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Evangelical leaders urge Trump to reconsider refugee order

Those who signed open letter say U.S. can’t close its doors to global humanitarian crisis

Syrian refugee Baraa Haj Khalaf holds an American flag after she arrived with her husband and daughter at O'Hare International Airport, in Chicago. Associated Press/Photo by Nuccio DiNuzzo/Chicago Tribune

Evangelical leaders urge Trump to reconsider refugee order

WASHINGTON—Thousands of evangelical leaders are asking President Donald Trump to reconsider his executive order pausing the United States refugee program and barring travel from seven Muslim-majority countries.

Christian humanitarian group World Relief published a letter in The Washington Post on Wednesday with signatures from 100 prominent evangelical leaders asking Trump to reassess his decision. Signatories included popular Christian authors Tim Keller, Max Lucado, and Ann Voskamp, as well as church leaders such as Bill Hybels, Eric Costanzo, and Eugene Cho. World Relief opened the letter to other pastors and church staff and this morning delivered it to the White House with more than 3,000 signatures from congregations in all 50 states.

“As Christians, we have a historic call expressed over 2,000 years, to serve the suffering,” the letter states. “We cannot abandon this call now. We live in a dangerous world and affirm the crucial role of government in protecting us from harm and in setting the terms on refugee admissions. However, compassion and security can coexist.”

Trump’s order temporarily stopped all refugees from entering the country for 120 days, barred immigration from Syria indefinitely, and blocked all visitors from Iran, Iraq, Libya, Somalia, Sudan, and Yemen for the next three months. Trump has called the order necessary to ensure the safety of Americans.

The order currently is on hold while it awaits legal review at the 9th U.S. Circuit Court of Appeals, and most analysts expect the Supreme Court eventually will weigh in.

World Relief President Scott Arbeiter told reporters today those fleeing persecution could lose their lives while they wait for the refugee program to restart, assuming the executive order survives its legal challenge and goes back into effect.

“We are closing our doors during the height of the greatest refugee crisis in recorded history,” Arbeiter said.

Some polls suggest most Americans favor Trump’s immigration order. A recent survey from Morning Consult and Politico showed 55 percent of registered voters agree with Trump’s decision. Most support falls along party lines: About half of independents and 82 percent of Republicans back the order, while 65 percent of Democrats oppose it.

And while some U.S. evangelicals rush to show their discontent with Trump’s decision, many believe it’s a necessary precaution.

Evangelist Franklin Graham, Liberty University president Jerry Falwell Jr., Southern Baptist pastor Ronnie Floyd, and Family Research Council president Tony Perkins are just a few of the evangelical leaders defending Trump’s order.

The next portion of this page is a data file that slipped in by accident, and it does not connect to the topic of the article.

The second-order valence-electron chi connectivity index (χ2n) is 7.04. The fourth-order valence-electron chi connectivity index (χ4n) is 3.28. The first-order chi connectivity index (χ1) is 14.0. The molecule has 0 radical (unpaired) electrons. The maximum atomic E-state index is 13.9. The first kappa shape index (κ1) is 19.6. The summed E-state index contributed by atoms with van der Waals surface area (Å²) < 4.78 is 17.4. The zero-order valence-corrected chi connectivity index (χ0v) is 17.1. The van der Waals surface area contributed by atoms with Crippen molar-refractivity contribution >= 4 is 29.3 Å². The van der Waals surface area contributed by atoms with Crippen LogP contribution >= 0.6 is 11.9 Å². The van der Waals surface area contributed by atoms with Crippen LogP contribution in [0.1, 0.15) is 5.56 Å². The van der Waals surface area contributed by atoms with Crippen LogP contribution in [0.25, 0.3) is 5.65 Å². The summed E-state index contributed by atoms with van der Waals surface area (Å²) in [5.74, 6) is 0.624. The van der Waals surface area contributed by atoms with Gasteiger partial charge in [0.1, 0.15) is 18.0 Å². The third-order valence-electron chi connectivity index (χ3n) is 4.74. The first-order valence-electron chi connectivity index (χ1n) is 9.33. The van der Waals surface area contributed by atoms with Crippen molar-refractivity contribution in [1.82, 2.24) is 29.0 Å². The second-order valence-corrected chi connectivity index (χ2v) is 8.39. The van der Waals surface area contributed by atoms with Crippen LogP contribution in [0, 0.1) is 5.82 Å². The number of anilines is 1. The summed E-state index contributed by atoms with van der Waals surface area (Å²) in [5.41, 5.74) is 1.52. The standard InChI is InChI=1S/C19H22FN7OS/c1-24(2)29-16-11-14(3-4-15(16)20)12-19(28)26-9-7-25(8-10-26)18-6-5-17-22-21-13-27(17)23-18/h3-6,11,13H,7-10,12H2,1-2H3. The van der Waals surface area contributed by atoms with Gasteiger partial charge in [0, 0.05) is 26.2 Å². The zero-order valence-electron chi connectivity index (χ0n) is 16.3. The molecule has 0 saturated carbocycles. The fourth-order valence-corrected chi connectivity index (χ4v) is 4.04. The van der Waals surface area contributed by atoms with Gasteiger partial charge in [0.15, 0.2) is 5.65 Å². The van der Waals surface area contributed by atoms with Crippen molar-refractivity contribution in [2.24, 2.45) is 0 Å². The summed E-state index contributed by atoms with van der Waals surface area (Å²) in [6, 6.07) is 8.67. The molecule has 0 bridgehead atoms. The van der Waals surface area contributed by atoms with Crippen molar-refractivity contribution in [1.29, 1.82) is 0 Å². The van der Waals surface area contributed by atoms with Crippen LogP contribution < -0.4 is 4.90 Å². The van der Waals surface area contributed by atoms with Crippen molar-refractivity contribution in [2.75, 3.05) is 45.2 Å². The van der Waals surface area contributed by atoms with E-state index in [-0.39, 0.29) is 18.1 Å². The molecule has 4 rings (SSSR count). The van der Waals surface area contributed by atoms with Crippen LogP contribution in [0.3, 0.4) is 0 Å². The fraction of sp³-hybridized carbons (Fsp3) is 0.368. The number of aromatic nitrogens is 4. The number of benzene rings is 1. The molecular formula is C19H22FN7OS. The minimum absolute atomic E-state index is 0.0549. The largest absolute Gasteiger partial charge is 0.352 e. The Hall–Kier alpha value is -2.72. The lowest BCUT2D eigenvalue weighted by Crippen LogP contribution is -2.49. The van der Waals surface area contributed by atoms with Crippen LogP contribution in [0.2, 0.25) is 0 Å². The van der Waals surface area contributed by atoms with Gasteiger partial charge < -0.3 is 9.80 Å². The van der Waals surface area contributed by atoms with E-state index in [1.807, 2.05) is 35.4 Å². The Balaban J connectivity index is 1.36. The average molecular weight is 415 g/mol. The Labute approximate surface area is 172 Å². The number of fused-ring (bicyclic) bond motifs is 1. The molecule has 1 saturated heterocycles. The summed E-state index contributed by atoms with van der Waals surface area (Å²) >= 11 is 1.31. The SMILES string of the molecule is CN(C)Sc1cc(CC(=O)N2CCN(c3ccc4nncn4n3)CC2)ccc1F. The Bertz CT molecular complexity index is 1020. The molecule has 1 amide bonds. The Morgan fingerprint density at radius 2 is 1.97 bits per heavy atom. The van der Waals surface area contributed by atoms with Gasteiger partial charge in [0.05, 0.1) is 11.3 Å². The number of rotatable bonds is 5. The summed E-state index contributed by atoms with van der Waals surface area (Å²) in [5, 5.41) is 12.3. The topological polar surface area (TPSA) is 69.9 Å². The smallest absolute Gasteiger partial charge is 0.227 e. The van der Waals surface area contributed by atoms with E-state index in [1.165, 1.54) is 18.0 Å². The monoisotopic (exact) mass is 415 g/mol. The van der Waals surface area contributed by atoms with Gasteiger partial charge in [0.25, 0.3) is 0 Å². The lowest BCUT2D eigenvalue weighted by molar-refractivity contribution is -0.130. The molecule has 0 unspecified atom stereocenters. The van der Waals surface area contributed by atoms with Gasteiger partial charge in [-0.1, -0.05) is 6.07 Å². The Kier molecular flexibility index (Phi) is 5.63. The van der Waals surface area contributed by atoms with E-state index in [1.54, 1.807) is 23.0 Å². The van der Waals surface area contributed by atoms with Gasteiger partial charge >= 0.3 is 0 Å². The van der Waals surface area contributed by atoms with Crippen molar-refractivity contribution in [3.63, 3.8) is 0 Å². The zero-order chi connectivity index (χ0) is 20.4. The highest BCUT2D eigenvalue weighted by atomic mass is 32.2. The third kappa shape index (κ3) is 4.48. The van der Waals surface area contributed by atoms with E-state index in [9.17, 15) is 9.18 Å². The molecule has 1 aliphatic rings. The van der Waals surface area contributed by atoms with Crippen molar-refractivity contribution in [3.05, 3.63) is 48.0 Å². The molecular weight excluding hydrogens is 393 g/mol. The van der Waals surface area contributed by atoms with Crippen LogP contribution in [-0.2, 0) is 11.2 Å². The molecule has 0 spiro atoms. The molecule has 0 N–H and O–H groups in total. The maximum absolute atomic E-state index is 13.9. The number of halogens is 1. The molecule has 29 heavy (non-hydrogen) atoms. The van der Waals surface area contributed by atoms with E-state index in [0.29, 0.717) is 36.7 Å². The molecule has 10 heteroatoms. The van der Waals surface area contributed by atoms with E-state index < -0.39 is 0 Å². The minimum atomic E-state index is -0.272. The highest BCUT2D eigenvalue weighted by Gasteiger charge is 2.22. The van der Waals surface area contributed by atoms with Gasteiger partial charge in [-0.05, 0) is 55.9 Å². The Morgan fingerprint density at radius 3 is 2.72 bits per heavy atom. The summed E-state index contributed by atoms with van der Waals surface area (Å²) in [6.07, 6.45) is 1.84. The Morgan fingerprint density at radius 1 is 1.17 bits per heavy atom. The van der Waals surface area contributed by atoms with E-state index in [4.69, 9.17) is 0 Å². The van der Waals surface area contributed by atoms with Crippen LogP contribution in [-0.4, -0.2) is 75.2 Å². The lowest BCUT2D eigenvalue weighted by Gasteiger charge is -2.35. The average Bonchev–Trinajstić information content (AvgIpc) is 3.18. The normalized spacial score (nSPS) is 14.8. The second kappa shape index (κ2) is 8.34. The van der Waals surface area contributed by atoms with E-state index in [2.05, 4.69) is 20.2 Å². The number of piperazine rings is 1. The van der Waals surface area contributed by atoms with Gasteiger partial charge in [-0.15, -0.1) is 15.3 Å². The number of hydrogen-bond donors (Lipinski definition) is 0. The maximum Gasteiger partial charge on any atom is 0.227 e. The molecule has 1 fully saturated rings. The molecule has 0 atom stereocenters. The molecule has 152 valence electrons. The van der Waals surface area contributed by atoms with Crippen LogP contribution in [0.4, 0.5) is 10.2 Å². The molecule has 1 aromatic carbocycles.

Perkins told Fox Business on Wednesday his understanding of the Bible informs his support for delaying refugees coming into the United States.

“The Bible, as it gives instruction on taking care of the stranger, never, never suggests that you are to indiscriminately let people into your country that want to do you harm,” Perkins said. “This is about those countries who have been producing people who want to undermine America, attack America, and we’re simply saying ‘pause this.’”

Graham told the Huffington Post he supports the order for similar reasons.

“We want to love people, we want to be kind to people, we want to be considerate, but we have a country and a country should have order,” he said. “Because of the dangers we see today in this world, we need to be very careful.”

But Costanzo, pastor of South Tulsa Baptist Church in Tulsa, Okla., suggested a less noble underpinning for Trump’s executive order support: Many hesitate to stand up for refugees because the majority of the oppressed are Muslim.

“We may not say it out loud, but I think many conservative Christians almost believe Muslims deserve their suffering,” Costanzo said Thursday. “If our security is a priority and they happen to suffer as a result, that’s just collateral damage we can’t avoid.”

World Relief plans to deliver copies of the letter to members of Congress in the coming days.

Evan Wilt Evan is a World Journalism Institute graduate and a former WORLD reporter.


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So Jesus is taking a walk with President Trump and Vice President Pence and on a dusty road they come across 100 prominent evangelical pastors returning from the Washington Post after purchasing a full page ad to share their petition "denouncing" President Trump and Vice President Pence for the "ban" on certain refugees from certain countries.


They are all proudly carrying a copy of the petition, admiring the wide variety of signature styles and all have pins on their coats celebrating their signatures on the petition that has received such promotion and acceptance by the media.

After some pleasantries, Jesus kneels on the dusty road and begins writing in the dust.